Designing Transportation Corridors with Context, Theme and Aesthetics--Some Recent Examples from Western Canada

This paper is a collaboration between a geometric designer and an aesthetics planner on approaches to designing and preparing specifications for major arterial corridor projects in Western Canada. Selected routes are extremely sensitive in terms of context. Most areas have strong senses of community and history. Corridors or new connectors invariably cross environmentally rich flood plains or established residences and farmland. They may also traverse steep and sensitive mountain slopes with salmon-bearing creeks. Vistas are usually varied mountain and river scenery. There is an urgent desire not to repeat some of the mistakes that have been made in providing earlier arterial corridors that are often aesthetically bland and devoid of character. In Canada, new or upgraded non-freeway roads are being conceived as limited speed facilities which incorporate explicit safety and provide opportunity for initiative in the form of contemporary geometric design and construction practices. These include requirements to incorporate human factors and speed management as supported by crash prediction. Opportunity is provided for the provision of state-of-the-art river crossings and supporting structures. Central to arterial planning is the desire by project developers to design facilities within context and to illustrate this graphically be means of visual theme and aesthetics plans. These plans are to be incorporated into every geometric component of the design and have led to the preparation of sets of context sensitive design guidelines to steer the corridor design in order to meet the community and environmental values. Such guidelines incorporate the need for aesthetics and design to meet driver expectations. Current Canadian practice encourages geometric designers to move away from purely functional requirements of vehicles towards providing roads that are seen as community assets with designs that are flexible, safe and still meet demands of mobility. Taking clues from precedents established by the Great Parkways of the past, design aesthetics are divided into three categories: segments, gateways and transitions. Themes include such design features as entry gates and icons, coordinated signage, viewing promontories and development themes aimed at establishing a sense of place for the resultant project. The authors have worked for both owner development teams and design/build contractor teams. As a result, they have been able to both contribute and respond to design guidelines, thereby putting theory into practice. The end result is to use context sensitive approaches to provide road facilities that are attributes to communities and are operationally safe, implementable and affordable. This paper describes the rational for the development of guidelines, the requirements of design/builders and the challenges of successful implementation.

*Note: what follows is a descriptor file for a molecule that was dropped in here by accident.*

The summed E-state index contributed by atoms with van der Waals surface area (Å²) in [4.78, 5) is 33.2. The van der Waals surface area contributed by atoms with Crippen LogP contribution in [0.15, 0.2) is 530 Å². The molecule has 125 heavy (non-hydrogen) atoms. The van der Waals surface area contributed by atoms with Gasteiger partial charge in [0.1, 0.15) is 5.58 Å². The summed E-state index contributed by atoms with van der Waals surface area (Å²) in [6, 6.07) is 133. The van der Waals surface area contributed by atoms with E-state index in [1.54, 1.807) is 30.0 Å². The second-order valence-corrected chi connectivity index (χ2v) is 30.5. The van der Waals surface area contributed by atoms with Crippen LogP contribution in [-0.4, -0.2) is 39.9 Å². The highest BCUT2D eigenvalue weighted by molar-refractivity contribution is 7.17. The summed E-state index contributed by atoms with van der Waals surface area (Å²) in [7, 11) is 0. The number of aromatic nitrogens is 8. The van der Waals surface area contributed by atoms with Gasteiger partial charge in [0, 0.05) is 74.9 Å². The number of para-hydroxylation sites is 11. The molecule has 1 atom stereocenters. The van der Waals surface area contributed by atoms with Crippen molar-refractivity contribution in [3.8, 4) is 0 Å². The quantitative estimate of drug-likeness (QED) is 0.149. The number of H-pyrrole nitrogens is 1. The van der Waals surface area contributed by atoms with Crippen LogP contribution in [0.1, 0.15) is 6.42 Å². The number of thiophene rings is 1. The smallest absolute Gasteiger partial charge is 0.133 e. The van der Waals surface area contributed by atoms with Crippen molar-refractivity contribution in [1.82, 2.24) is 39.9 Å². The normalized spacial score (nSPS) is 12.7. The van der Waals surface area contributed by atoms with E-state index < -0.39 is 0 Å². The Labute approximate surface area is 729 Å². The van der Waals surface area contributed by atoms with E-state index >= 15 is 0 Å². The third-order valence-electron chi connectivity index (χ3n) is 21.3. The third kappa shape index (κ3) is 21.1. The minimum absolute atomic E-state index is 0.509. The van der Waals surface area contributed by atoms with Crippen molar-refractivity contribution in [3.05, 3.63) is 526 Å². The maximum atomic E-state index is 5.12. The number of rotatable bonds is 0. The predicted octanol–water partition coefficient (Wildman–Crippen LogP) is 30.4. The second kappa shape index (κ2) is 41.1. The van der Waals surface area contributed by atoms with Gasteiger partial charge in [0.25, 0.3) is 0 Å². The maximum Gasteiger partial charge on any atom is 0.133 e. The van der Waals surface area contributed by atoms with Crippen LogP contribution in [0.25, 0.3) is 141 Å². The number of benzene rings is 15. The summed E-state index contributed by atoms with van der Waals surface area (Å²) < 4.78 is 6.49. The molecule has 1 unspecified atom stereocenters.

• English

Media Info

  • Media Type: CD-ROM
  • Features: Bibliography; Figures; Photos; Tables;
  • Pagination: 27p
  • Monograph Title: 3rd International Symposium on Highway Geometric Design, June 29-July 1, 2005, Chicago, Illinois: Compendium of Papers CD-ROM

Subject/Index Terms

Filing Info

  • Accession Number: 01004453
  • Record Type: Publication
  • Files: TRIS, TRB, ATRI
  • Created Date: Sep 28 2005 9:14AM